The United States, Free Trade, and the Economics of Lost Opportunities
Erin Grant /
“We’re cutting our own throats here, I think,” Kim Murray, from the USA Dry Pea and Lentil Council, recently remarked in reference to the U.S. failure to pass pending free trade agreements (FTAs) with Colombia, Panama, and South Korea. These agreements fell to the wayside in the midst of the debt ceiling debates; however, U.S. producers and workers have been feeling the pinch as other countries have already entered into FTAs with these nations.
“While we stand still, the European Union’s trade agreement with Korea entered into force July 1.… We can’t afford to put American jobs in jeopardy any longer,” asserted Senate Finance Committee chairman Max Baucus (D–MT) during the FTA debates. House Ways and Means Chairman Dave Camp (R–MI) pointed out, “Every day that goes by, we lose more export and job opportunities to our European and Canadian counterparts.”
American jobs in jeopardy? Certainly, with trade between South Korea and the EU spiking since July 1, the U.S. now faces the consequences of failing to act in an increasingly competitive market.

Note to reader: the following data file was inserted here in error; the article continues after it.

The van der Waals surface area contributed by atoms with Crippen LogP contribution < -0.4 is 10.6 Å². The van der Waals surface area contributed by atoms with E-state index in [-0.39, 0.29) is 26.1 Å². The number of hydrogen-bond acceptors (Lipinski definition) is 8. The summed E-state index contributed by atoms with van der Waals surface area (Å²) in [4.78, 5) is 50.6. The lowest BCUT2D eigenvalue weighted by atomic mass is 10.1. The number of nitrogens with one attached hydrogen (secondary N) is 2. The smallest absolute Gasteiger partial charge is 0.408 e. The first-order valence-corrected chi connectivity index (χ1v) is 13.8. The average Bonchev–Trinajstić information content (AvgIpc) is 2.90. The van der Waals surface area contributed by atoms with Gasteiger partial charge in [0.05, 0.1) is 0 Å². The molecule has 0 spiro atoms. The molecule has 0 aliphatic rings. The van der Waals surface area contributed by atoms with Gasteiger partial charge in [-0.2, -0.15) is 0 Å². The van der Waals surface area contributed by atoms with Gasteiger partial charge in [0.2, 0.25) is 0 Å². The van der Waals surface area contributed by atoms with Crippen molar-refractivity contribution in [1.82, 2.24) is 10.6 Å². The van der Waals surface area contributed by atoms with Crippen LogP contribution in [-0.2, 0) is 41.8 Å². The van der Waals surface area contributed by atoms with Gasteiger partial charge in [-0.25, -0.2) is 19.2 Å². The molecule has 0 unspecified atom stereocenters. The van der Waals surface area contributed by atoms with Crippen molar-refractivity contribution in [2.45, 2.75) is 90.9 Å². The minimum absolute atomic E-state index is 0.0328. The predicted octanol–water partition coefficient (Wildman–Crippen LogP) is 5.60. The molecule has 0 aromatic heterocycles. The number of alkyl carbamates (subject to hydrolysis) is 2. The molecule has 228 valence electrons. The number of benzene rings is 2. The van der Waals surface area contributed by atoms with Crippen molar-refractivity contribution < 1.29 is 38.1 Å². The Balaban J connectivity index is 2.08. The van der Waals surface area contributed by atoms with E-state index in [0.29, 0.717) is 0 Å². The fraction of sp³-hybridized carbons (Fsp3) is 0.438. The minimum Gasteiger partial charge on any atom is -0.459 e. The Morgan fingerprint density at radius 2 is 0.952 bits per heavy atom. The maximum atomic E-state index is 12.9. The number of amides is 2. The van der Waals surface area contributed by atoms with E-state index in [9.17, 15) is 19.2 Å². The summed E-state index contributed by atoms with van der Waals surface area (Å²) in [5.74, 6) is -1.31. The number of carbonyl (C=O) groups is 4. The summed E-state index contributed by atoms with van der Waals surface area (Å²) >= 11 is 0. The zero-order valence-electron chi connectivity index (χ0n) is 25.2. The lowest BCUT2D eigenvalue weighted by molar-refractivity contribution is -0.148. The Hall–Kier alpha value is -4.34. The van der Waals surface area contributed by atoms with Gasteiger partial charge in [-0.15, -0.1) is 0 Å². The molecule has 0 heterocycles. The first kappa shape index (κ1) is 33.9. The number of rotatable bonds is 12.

In another example, while our FTA with Colombia has stalled for years, U.S. farmers—particularly corn farmers—have suffered the impact of decreased demand for U.S. grain products following the 2009 FTA between Colombia and Argentina. According to Floyd Gaibler of the U.S. Grains Council, “The lack of [trade] agreements diminishes our ability to be competitive and threatens further erosion in our corn exports to Colombia.” Worse, a new trade agreement between Colombia and Canada takes effect this coming Monday, August 15, and will create an even more challenging trade environment for U.S. exporters.
In the words of Representative Tim Huelskamp (R–KS), “Every day that goes by without these trade agreements is a missed opportunity.” The United States must get on the ball. In a time characterized by soaring unemployment and anemic GDP growth, it is time to take the condition of our nation into consideration. We cannot afford to let another economic opportunity go to waste.
Erin Grant currently is a member of the Young Leaders Program at the Heritage Foundation. For more information on interning at Heritage, please visit: http://www.heritage.org/about/internships-young-leaders/the-heritage-foundation-internship-program